Both the Obama and Trump administrations struggled when it comes to the overall workforce for the Office of the Secretary of Defense. In September 2019, the last time the Office of Personnel Management published data on the subject, 360 of the 1,842 OSD employees were minorities. The breakdown was similar in the Obama administration: In September 2016, 383 employees were minorities out of 2,032 total employees.
Aside from the diversity issue, experts say that such a high number of senior DoD appointments is unusual for the end of a presidential term, which is a natural point for officials to leave the government to seek new opportunities or in expectation of a transition.
At this point in a presidential term, “the flow is usually out, not in,” said Jim Townsend, who served as the deputy assistant secretary of defense for Europe and NATO policy from 2009 to 2017.
“By now, no matter what the odds are whether they win or lose, people who have been there for a while, this is when they start to leave,” Townsend said.
But the Trump White House has never held back in breaking from precedent. Officials are “confident for a second term,” and seizing the opportunity to install a new operation at the Pentagon, said one defense official, who requested anonymity in order to discuss sensitive personnel moves. Out of the 11 recent appointees, six are acting in a temporary capacity.
Installing loyalists at DoD and other U.S. government agencies is nothing new for the Trump administration. Early this year, the White House began a campaign to root out Pentagon employees seen as disloyal and replace them with Trump acolytes. The administration has effectively skirted the Senate confirmation process by sending over people to fill open spots in an acting capacity, as opposed to the more traditional method of tapping people within the Pentagon.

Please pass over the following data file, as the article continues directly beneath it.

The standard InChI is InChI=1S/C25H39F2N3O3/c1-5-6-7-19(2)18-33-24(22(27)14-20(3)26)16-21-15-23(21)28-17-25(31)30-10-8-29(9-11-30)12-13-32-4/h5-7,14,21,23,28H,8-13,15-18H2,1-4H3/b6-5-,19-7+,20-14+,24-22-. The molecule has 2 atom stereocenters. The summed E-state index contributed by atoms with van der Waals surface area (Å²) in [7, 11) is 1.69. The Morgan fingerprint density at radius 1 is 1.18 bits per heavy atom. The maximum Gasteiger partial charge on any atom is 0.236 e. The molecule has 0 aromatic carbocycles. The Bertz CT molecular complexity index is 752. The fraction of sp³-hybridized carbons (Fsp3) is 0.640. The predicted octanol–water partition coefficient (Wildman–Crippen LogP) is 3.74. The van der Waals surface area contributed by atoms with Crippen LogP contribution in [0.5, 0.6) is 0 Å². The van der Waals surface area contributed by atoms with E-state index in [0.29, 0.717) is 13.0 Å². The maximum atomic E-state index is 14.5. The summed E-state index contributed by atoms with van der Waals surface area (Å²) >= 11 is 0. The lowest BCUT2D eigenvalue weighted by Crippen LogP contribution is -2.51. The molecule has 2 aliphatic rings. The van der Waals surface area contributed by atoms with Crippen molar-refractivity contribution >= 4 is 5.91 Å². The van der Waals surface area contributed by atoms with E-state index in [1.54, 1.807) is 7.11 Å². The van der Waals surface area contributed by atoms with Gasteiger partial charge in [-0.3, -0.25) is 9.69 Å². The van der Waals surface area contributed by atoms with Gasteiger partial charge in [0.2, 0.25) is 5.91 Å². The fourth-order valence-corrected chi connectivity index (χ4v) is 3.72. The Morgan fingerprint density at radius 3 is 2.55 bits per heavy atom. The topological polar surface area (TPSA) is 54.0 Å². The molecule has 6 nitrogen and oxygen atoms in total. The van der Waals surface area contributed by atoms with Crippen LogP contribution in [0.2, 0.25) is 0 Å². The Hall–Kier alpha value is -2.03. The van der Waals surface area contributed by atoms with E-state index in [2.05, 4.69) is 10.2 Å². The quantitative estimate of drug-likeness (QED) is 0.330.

Experts and Democratic lawmakers alike have blasted the campaign. A climate that values loyalty over expertise, they say, makes it harder to recruit the best people for the job, and undermines the military’s efforts to stay above politics.
In recent weeks, the White House has moved five officials from the White House to senior positions at DoD: Michael Cutrone, a former aide to Vice President Mike Pence, recently took charge of international security policy; Michael Kratsios, the 33-year-old White House chief technology officer, now oversees DoD’s research arm; Ezra Cohen-Watnick, an aide to former national security adviser Michael Flynn, is now responsible for special operations and low-intensity conflict; Joseph Francescon, who worked on counterterrorism and threat networks at the NSC until June, is now a deputy in the special operations shop; and Thomas Williams returned in mid-June from a two-year stint on the NSC to a position working on strategies, plans and capabilities for DoD.
Meanwhile, Donald Loren moved over from the Department of Veterans Affairs in July to start a position as the deputy for plans.
In the group’s most notable appointment, in August, retired Army Brig. Gen. Anthony Tata was designated as the official “performing the duties of” the No. 2 policy official after his nomination to run the policy shop was upended amid opposition from the Senate. Tata, an author and TV commentator who has frequently defended Trump’s policies, has come under fire in recent months for derogatory statements about Muslims and prominent Democratic politicians.
The department has also promoted several officials internally in recent weeks: Matt Bush was appointed as Francescon’s principal director on Aug. 9; Joe McMenamin is now the acting deputy for counternarcotics and global threats; Dennis Bartow, who previously worked on small business programs in DoD, began a position as deputy for African affairs on Sept. 8; and Justin Johnson, formerly Esper’s deputy chief of staff, was recently appointed acting deputy in…